Example of a web application deployment
This topic describes a simple example to help you get started using the software quickly. The example defines the deployment for a basic web application to explain what you need in your environment to support the software, and provides the basic steps for a quick start.
The following video (6:12) shows an overview and demo of using BMC Release Package and Deployment.
You have a web application to be deployed, consisting of a WAR file and an SQL file:
The current environment consists of the following elements:
- A shared, operational environment
- Jenkins build server for building the application
- Database server for hosting internal applications
- A test environment
- MySQL database server
- JBoss server that hosts the web application
- A production environment
- MySQL database server
- JBoss server that hosts the web application
The following diagram illustrates this environment:
Installing the deployment server
You add a computer for the deployment server and install the BMC Release Package and Deployment software. The shared, operational environment now includes the deployment server, and the target computers in the test and production environments are running a BMC Remote System Call Daemon (RSCD) agent, as shown in the following figure:
After installation, you configure the system for deploying the web application. A complete deployment consists of the following parts:
- The application package (what you will deploy): For a package definition, you create references that identify all the source files and other contents of the package, and you identify where to find those files and other contents by defining the servers where the contents reside.
- The topology (where you will deploy):
- First, you define templates that represent the services you are using in the application, like JBoss or SQL, and then define channels to link those services with a specific server. This enables a service to perform its processing correctly for the given server platform.
- Next, create environments to contain the channels. Think of the environment as the collection of all services that your application needs to run. You can define an environment around a business stage or function, such as QA, Staging, Production, and so on, or around clusters of similar servers like database or web servers.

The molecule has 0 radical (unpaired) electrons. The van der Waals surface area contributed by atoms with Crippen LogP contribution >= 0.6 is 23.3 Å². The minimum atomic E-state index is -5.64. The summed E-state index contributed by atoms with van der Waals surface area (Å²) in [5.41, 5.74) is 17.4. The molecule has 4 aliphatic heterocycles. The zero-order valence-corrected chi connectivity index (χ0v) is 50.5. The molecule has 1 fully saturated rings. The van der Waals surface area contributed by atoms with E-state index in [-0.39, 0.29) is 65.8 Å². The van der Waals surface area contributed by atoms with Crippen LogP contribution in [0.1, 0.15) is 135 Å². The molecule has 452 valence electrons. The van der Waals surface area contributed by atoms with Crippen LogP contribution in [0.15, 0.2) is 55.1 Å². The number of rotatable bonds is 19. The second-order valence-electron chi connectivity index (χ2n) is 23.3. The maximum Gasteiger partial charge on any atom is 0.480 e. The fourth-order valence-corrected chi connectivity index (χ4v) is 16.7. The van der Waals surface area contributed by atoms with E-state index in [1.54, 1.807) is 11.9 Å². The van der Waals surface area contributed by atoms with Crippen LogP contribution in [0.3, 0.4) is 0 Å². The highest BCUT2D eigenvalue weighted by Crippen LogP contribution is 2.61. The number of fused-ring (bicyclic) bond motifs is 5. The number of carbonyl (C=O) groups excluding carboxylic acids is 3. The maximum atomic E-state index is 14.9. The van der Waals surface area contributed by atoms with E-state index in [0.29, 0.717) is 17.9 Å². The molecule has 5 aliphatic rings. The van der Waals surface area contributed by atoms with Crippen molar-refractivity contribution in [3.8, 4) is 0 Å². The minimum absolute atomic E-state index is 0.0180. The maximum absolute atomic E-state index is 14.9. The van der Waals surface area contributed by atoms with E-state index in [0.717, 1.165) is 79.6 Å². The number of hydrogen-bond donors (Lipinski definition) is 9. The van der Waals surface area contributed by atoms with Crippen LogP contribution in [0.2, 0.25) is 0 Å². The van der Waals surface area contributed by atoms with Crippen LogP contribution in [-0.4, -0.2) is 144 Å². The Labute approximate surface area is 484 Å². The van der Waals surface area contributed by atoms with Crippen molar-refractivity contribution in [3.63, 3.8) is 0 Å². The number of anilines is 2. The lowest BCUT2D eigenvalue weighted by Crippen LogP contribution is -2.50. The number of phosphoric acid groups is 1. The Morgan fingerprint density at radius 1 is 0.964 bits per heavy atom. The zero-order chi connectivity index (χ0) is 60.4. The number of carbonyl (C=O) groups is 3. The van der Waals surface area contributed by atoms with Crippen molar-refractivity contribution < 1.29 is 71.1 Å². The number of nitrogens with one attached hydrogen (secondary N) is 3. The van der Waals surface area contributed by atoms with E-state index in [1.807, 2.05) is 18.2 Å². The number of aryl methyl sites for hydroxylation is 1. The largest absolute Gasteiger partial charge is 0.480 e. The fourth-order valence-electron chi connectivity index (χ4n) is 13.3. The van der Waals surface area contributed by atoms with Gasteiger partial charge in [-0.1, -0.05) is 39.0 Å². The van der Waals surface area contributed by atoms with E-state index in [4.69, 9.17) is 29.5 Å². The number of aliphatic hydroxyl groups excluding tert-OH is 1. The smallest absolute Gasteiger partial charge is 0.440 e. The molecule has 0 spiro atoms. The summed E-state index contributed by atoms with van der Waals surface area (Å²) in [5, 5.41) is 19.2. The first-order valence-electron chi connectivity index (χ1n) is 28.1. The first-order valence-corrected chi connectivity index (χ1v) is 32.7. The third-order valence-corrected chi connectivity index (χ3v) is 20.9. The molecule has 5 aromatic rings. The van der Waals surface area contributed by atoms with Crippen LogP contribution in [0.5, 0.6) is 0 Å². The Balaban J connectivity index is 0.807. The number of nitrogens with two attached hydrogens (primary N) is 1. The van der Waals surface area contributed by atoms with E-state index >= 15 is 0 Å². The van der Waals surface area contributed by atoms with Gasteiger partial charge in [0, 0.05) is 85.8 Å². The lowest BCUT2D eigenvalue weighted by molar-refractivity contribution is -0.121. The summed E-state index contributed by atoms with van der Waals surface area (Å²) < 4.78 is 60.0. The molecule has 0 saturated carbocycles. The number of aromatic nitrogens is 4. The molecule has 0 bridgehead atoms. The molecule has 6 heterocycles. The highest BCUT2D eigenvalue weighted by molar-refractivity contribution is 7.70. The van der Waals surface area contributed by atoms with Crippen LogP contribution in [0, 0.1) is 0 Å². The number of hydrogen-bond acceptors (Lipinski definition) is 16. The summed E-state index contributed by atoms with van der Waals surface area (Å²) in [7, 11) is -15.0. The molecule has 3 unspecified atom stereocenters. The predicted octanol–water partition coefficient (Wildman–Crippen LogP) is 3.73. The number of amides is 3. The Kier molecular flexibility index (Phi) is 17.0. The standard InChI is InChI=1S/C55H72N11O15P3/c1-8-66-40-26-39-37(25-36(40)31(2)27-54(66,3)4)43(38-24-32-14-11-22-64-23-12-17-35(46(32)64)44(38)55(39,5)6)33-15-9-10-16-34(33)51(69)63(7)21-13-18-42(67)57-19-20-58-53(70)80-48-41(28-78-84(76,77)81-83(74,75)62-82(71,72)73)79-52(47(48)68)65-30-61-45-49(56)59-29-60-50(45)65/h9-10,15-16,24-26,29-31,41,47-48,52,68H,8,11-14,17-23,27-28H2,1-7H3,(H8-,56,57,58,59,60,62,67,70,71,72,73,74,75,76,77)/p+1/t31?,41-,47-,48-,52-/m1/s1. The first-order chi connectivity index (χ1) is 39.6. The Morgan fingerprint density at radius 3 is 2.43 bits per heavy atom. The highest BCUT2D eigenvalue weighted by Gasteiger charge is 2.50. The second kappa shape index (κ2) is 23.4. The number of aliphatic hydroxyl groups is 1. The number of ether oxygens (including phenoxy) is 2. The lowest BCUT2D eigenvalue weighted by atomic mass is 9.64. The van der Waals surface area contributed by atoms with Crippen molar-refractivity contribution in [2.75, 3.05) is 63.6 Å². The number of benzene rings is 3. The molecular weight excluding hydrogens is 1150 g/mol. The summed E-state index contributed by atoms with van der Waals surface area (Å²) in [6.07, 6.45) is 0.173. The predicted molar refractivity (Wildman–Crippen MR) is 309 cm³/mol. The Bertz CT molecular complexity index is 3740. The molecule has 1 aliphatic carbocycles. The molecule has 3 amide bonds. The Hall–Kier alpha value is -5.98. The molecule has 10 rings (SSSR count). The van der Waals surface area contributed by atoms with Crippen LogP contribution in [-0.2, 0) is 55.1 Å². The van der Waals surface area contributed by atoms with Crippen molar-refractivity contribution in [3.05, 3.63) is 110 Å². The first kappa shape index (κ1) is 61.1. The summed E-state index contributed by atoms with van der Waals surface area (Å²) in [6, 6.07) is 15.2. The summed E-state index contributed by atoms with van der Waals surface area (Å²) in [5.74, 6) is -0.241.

- Last, define routes for the environments. A route is a business model concept: it connects environments in a sequence, with at least one environment per route. This enables you to model your business flow, such as the application development flow from QA to staging to production, and to control the movement from one stage to the next.
- The deployment process (how you will deploy):
- First, you create processes that define the activities needed to process the package contents. For example, activities for processing a WAR file could include copying a file or stopping and restarting a service.
- Next, you add triggers to the processes that determine when to initiate a step. For example, you could set a trigger to confirm that all source files are in place before starting the deployment.
When you have defined all of these parts, you are ready to create a specific version of your package (an instance) and deploy it.
To define the application package (what you will deploy)
- Add a server definition for each computer in the network (see Managing servers).
Server definitions connect the deployment server to the target computers that provide the components for package instances and to the computers that deploy package instances. For each server, specify the host name and select the NSH agent for communication.
- Define a package, which is the container for your application (see Packages and Creating and viewing package or repository instances):
- Give the package an appropriate name (such as "New Web App").
- To the new package, add a reference for each application component. The reference defines the server name and path to each component (in this case, the WAR file and the SQL file). When you enter the URI, use the appropriate format for your platform (for example, for UNIX or file:///C:\Temp\sample.htm for Windows).
- Create an instance from the new package (see Packages).